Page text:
Dick's Sporting Goods stores saw a 3.7% increase in foot traffic weekend over weekend after the company opted to stop selling assault-style rifles, according to a study by Reveal Mobile emailed to Retail Dive.
In states that voted blue during the last presidential election, Reveal Mobile found that foot traffic increased by 7.59% between February 23-25 and March 2-4, compared to a 2.84% increase in red states.
In particular, New York and Florida saw massive increases in foot traffic at 14.1% and 9% respectively, while Virginia and California both increased around 4% (4.4% and 4.6% respectively) and Texas saw traffic decline 5.8%.
The recent school shooting in Parkland, FL has sparked various reactions from retailers (and shoppers), with Dick's Sporting Goods, L.L. Bean, Kroger and REI all taking firm stances on the issue by either cutting ties with suppliers, raising the age to buy guns or stopping the sale of assault-style weapons altogether.
Reveal Mobile's data seems to indicate that, at least in the case of Dick's Sporting Goods, taking a stance on the issue has driven more store traffic, ostensibly from customers who support the retailer's decision. Dick's CEO Ed Stack also commented on how customers reacted to the move in an earnings call on Tuesday.
"We were actually surprised [by] the outpouring of support that we received from this," Stack said, according to a Seeking Alpha transcript. "It hasn't been long, it's only been two weeks. And we've seen a bit of a difference in the hunt business, not an awful lot, but it's too early to tell how this is going to be impacted."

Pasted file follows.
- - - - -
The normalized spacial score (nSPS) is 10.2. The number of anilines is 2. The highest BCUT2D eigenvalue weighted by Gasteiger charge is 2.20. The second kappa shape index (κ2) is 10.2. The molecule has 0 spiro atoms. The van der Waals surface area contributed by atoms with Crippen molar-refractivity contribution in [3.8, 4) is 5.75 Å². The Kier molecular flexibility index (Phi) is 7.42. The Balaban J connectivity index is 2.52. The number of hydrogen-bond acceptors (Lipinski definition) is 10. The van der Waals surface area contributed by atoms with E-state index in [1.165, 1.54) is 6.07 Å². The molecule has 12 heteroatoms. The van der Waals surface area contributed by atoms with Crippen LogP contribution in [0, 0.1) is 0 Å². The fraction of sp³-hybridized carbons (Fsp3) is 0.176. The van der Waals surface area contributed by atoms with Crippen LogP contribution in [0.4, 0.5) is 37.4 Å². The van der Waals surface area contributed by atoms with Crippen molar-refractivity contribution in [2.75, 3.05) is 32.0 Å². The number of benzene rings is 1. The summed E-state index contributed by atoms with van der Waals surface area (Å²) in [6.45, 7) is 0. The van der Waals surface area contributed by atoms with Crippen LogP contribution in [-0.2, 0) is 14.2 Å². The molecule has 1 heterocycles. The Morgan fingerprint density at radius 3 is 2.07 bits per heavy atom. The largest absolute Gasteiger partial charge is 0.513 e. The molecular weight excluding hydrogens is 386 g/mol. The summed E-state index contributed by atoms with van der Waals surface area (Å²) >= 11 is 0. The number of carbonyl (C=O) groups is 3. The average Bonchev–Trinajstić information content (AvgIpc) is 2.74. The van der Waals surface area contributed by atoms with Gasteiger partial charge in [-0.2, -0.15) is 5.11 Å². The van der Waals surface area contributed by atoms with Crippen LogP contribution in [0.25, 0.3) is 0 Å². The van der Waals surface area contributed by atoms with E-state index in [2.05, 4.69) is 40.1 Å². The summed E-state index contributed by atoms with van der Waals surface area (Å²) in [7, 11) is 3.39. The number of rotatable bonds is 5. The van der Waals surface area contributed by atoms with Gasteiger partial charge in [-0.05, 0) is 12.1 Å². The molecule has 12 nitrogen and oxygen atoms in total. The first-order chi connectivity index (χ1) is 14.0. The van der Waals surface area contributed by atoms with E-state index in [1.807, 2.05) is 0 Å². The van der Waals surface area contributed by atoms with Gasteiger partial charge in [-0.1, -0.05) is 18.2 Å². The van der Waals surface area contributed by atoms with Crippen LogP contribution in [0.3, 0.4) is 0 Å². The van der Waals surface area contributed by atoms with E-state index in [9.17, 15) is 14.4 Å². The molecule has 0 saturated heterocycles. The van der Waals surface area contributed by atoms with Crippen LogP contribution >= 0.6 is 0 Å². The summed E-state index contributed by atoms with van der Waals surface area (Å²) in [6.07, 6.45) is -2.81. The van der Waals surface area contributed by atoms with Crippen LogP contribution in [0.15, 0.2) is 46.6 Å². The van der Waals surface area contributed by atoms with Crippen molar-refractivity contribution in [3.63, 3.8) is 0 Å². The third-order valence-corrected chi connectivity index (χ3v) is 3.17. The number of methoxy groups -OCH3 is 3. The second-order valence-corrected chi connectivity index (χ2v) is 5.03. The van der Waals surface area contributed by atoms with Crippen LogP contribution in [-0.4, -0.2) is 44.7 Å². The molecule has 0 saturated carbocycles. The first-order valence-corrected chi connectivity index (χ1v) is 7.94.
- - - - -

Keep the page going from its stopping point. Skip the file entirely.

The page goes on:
Indeed, a study by YouGov also found that Dick's perception rose after making the announcement, with 7% of adults discussing the sports retailer on Feb. 28 (the day the announcement was made) compared to 25% the weekend of March 3-4.
Retailers in general have become less shy about attaching activist causes to their brand's message, from environmentalist movements like Patagonia's Black Friday grassroots donation a few years ago to charity efforts and, yes, even politics.
While in the past taking a stance on social or political issues was essentially taboo in the retail world, a January study by Sprout Social seems to suggest that's changing in a big way. According to that study, over half (58%) of consumers are open to seeing political messages from brands, and what stance a brand takes on an issue can also have a big impact on a given customer's loyalty.
Nearly half (44%) of shoppers would buy more from a brand if they agreed with the brand's stance on a political issue and 28% said they would publicly praise a brand for the same reasons. That's particularly true of younger consumers, the majority of whom choose brands based on how socially responsible they are.
While that works both ways, and retailers risk isolating certain demographics by taking a political stance on something, it's worth noting that politics is not quite the untouchable sphere it once was for retailers.